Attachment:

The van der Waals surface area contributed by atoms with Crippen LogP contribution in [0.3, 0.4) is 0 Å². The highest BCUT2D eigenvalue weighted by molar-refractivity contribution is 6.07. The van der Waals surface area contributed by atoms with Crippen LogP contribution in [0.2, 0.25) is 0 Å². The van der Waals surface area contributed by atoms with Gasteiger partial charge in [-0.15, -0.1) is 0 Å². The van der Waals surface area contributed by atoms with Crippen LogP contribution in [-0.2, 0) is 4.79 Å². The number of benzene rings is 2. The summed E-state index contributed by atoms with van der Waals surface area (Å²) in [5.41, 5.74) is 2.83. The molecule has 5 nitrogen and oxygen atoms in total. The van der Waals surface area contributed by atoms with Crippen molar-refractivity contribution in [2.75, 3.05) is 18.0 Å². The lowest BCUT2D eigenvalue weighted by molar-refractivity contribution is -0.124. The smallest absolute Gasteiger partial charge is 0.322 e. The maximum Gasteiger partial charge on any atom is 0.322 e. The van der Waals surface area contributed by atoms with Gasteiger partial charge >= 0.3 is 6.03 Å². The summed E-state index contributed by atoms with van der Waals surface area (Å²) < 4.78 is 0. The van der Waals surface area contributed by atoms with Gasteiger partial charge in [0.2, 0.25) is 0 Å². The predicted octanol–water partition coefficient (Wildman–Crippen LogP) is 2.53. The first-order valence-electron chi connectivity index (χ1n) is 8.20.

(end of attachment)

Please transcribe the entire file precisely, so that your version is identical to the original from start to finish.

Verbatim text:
The van der Waals surface area contributed by atoms with Crippen LogP contribution in [0.3, 0.4) is 0 Å². The highest BCUT2D eigenvalue weighted by molar-refractivity contribution is 6.07. The van der Waals surface area contributed by atoms with Crippen LogP contribution in [0.2, 0.25) is 0 Å². The van der Waals surface area contributed by atoms with Gasteiger partial charge in [-0.15, -0.1) is 0 Å². The van der Waals surface area contributed by atoms with Crippen LogP contribution in [-0.2, 0) is 4.79 Å². The number of benzene rings is 2. The summed E-state index contributed by atoms with van der Waals surface area (Å²) in [5.41, 5.74) is 2.83. The molecule has 5 nitrogen and oxygen atoms in total. The van der Waals surface area contributed by atoms with Crippen molar-refractivity contribution in [2.75, 3.05) is 18.0 Å². The lowest BCUT2D eigenvalue weighted by molar-refractivity contribution is -0.124. The smallest absolute Gasteiger partial charge is 0.322 e. The maximum Gasteiger partial charge on any atom is 0.322 e. The van der Waals surface area contributed by atoms with Gasteiger partial charge >= 0.3 is 6.03 Å². The summed E-state index contributed by atoms with van der Waals surface area (Å²) < 4.78 is 0. The van der Waals surface area contributed by atoms with Gasteiger partial charge in [0.2, 0.25) is 0 Å². The predicted octanol–water partition coefficient (Wildman–Crippen LogP) is 2.53. The first-order valence-electron chi connectivity index (χ1n) is 8.20.